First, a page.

The projected marriage between Philip and Miss Herbert of St Julian’s had never eventuated, and nor had the match between either brother and Lady Bridget de Vere. In October 1604, however, Philip betrothed himself to Lady Bridget’s younger sister, Lady Susan de Vere, without the consent of either family. William wrote to his prospective father-in-law, saying that he was delighted with his brother’s news. Cecil was not pleased, initially, at this delinquent behaviour of his niece, but the king himself intervened to smooth the way and agreed to settle lands worth £1,000 per annum on Philip, who was rapidly becoming one of his favourites.
There is no record of Mary’s thoughts on the topic, but, fortunately for the honour of her family, it did not reflect badly enough on them for the Shrewsbury match to be damaged and on 4th November 1604, the marriage of William and Lady Mary Talbot took place at Wilton, with extensive pageantry to mark the occasion. As Mary and her daughter-in-law had the same initial, Mary took to signing herself ‘Pembroke’ as a man would do, differentiating her signature from William’s by incorporating the Sidney emblem of an arrow head.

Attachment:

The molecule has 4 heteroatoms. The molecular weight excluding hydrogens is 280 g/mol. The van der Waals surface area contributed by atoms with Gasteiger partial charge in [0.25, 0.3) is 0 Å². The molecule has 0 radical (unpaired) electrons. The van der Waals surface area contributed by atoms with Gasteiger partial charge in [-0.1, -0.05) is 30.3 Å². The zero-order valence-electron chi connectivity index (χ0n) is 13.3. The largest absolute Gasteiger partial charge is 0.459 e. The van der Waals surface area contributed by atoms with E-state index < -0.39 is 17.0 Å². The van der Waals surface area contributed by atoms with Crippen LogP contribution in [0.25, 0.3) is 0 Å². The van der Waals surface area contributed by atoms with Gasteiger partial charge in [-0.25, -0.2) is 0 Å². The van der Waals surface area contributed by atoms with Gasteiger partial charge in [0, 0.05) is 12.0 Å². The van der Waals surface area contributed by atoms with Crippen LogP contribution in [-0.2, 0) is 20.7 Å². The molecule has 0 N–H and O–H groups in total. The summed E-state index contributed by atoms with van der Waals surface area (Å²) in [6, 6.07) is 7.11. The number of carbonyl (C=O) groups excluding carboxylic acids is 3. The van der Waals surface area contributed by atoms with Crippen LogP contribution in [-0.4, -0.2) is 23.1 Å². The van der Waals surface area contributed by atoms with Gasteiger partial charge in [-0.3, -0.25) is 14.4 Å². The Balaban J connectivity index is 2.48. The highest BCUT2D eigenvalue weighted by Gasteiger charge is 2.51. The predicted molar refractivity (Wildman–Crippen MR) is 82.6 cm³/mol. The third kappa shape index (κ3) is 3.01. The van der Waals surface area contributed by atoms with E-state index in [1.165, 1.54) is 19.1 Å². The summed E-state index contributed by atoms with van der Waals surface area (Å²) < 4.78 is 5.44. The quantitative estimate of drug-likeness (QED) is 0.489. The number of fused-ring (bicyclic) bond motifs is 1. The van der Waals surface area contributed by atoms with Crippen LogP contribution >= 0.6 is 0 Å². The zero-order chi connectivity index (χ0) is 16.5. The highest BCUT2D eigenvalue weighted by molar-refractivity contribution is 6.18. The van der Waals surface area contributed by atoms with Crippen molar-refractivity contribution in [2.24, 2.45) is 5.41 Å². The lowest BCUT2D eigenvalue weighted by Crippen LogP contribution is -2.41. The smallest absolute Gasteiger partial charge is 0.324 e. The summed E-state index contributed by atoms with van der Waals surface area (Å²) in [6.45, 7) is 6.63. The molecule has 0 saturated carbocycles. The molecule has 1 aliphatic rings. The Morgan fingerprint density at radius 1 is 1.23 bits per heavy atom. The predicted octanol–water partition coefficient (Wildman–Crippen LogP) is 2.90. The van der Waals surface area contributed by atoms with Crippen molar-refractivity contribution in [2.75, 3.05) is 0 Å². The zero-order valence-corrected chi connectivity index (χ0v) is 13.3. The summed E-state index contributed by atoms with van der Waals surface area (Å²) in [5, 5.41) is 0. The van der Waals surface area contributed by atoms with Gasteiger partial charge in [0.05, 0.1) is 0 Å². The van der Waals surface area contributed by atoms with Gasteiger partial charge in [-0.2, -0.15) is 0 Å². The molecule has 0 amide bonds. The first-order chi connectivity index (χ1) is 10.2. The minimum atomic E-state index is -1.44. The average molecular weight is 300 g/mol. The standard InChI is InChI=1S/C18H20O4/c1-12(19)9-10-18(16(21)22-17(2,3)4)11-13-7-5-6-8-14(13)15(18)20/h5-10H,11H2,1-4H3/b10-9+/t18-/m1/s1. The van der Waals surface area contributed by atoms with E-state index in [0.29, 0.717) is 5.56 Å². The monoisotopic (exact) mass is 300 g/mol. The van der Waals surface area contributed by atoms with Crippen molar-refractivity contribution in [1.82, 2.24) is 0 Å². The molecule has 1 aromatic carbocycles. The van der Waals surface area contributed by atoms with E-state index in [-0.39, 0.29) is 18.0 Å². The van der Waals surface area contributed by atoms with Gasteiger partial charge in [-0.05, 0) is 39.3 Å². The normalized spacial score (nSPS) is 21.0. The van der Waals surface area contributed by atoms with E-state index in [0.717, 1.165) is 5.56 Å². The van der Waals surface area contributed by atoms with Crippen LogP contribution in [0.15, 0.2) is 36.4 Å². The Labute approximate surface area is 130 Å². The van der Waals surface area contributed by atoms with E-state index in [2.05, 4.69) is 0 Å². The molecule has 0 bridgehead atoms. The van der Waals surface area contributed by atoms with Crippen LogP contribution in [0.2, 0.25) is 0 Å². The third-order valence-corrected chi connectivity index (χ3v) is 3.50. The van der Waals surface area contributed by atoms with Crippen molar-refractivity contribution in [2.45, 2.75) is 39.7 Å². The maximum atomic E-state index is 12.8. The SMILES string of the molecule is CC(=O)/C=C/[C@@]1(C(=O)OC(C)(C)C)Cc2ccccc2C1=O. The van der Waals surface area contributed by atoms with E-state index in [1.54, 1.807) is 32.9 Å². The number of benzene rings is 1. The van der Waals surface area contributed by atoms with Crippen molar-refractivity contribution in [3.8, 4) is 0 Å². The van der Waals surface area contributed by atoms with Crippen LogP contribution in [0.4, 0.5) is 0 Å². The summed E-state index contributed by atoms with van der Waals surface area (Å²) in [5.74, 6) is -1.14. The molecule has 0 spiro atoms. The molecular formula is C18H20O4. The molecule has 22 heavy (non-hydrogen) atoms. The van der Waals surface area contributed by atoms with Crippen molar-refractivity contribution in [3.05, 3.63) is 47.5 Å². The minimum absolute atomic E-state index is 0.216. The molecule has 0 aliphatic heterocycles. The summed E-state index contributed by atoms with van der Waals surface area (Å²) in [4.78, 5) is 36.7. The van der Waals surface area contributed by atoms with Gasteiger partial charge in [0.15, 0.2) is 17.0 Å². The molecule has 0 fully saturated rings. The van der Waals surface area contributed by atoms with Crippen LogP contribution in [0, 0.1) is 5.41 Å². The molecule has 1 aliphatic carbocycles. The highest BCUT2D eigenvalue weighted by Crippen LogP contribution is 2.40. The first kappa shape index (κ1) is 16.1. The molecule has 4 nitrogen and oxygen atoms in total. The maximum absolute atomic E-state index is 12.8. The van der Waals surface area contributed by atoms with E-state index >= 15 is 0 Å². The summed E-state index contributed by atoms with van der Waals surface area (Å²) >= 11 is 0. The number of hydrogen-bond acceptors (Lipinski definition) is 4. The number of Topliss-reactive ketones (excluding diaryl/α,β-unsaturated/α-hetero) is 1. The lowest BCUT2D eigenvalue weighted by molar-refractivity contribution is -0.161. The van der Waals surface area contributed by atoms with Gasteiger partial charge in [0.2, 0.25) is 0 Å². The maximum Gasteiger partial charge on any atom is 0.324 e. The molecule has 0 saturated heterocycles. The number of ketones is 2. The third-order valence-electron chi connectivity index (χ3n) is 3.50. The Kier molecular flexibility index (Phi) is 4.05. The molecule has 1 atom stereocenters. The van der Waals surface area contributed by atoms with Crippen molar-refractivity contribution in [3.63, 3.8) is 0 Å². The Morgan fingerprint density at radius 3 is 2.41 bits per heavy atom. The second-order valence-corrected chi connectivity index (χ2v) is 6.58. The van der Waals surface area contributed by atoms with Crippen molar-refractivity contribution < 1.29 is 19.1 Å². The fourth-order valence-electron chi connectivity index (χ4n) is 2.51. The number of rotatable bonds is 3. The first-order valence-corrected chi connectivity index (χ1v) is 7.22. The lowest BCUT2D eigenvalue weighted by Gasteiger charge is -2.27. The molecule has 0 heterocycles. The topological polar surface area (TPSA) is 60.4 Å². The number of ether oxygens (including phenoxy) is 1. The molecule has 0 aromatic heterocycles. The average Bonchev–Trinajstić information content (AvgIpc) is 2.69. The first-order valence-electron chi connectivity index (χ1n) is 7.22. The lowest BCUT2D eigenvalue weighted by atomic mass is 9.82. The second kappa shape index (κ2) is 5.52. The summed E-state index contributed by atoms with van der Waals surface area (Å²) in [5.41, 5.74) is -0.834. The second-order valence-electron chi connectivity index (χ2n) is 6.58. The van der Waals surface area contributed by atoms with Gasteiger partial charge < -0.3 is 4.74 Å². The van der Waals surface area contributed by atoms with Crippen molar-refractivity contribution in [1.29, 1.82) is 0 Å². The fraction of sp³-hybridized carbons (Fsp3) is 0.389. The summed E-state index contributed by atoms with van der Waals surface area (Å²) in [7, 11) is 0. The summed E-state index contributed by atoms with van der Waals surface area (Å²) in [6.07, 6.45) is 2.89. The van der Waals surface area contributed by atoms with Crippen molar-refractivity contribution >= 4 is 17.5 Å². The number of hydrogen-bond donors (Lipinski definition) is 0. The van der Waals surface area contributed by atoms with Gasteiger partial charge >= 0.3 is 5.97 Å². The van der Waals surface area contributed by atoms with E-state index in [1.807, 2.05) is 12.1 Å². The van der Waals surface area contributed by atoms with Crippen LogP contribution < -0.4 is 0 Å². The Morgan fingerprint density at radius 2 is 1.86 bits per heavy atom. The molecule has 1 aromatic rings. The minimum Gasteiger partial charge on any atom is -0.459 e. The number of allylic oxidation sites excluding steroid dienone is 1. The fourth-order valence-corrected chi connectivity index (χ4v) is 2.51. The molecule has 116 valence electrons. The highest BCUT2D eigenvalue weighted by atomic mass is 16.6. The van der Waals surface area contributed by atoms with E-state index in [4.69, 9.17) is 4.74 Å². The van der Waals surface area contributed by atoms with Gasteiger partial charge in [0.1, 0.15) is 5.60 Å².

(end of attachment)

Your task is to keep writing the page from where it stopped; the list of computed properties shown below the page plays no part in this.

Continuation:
The following month, Philip and Lady Susan’s marriage took place at Whitehall, in the presence of the king and queen, with James himself giving her away. According to the essayist, Francis Osborne (1593 – 1659) who was William’s master of horse, Mary was deeply ashamed of Philip, not for engaging himself without the consent of his family, but for a cowardly refusal to retaliate when another gentleman of the court ‘switched’ him across the face. Osborne thought that any man of honour would immediately have challenged the offender to a duel. Mary herself, Osborne wrote, was the equal of her brother, Sir Philip, lacking only the good luck that had made him a man rather than a woman – although her beauty compensated for her gender. Philip’s cowardice, if such it was, did him no harm with the king, who created him Earl of Montgomery in spring 1605, with Robert Sidney receiving the title of Viscount Lisle (which had been the inherited title of Mary’s grandfather, John Dudley, Duke of Northumberland).
At New Year 1605, Mary’s daughter Anne took part in the Masque of Blackness but probably died later that year or the next.
In 1606, Pembroke took part in a pageant at Greenwich, to entertain Queen Anne’s brother, the King of Denmark. He wife was one of the ladies in attendance. Mary’s daughter-in-law was considered a most accomplished dancer, and had the honour of dancing with the Prince of Wales, during a visit paid by the French ambassador to the prince and queen at Richmond in October 1606.